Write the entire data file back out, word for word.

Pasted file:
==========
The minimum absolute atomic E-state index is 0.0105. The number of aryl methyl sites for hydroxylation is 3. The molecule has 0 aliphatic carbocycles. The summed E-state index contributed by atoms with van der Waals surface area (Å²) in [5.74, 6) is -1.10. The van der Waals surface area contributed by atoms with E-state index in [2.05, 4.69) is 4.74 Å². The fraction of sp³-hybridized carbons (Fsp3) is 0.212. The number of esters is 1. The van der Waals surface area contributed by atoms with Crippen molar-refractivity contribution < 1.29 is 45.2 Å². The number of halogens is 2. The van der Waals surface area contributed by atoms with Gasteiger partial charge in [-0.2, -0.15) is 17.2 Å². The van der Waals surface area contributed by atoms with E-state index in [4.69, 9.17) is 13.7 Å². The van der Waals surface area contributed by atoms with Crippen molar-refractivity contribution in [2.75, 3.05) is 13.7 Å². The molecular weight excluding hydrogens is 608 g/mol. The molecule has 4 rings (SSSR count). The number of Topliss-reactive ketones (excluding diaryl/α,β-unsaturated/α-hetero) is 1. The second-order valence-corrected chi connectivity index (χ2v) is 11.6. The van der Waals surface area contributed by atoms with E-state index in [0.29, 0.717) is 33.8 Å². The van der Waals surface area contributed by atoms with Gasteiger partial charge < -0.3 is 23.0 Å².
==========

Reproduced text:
The minimum absolute atomic E-state index is 0.0105. The number of aryl methyl sites for hydroxylation is 3. The molecule has 0 aliphatic carbocycles. The summed E-state index contributed by atoms with van der Waals surface area (Å²) in [5.74, 6) is -1.10. The van der Waals surface area contributed by atoms with E-state index in [2.05, 4.69) is 4.74 Å². The fraction of sp³-hybridized carbons (Fsp3) is 0.212. The number of esters is 1. The van der Waals surface area contributed by atoms with Crippen molar-refractivity contribution < 1.29 is 45.2 Å². The number of halogens is 2. The van der Waals surface area contributed by atoms with Gasteiger partial charge in [-0.2, -0.15) is 17.2 Å². The van der Waals surface area contributed by atoms with E-state index in [4.69, 9.17) is 13.7 Å². The van der Waals surface area contributed by atoms with Crippen molar-refractivity contribution in [2.75, 3.05) is 13.7 Å². The molecular weight excluding hydrogens is 608 g/mol. The molecule has 4 rings (SSSR count). The number of Topliss-reactive ketones (excluding diaryl/α,β-unsaturated/α-hetero) is 1. The second-order valence-corrected chi connectivity index (χ2v) is 11.6. The van der Waals surface area contributed by atoms with E-state index in [0.29, 0.717) is 33.8 Å². The van der Waals surface area contributed by atoms with Gasteiger partial charge < -0.3 is 23.0 Å².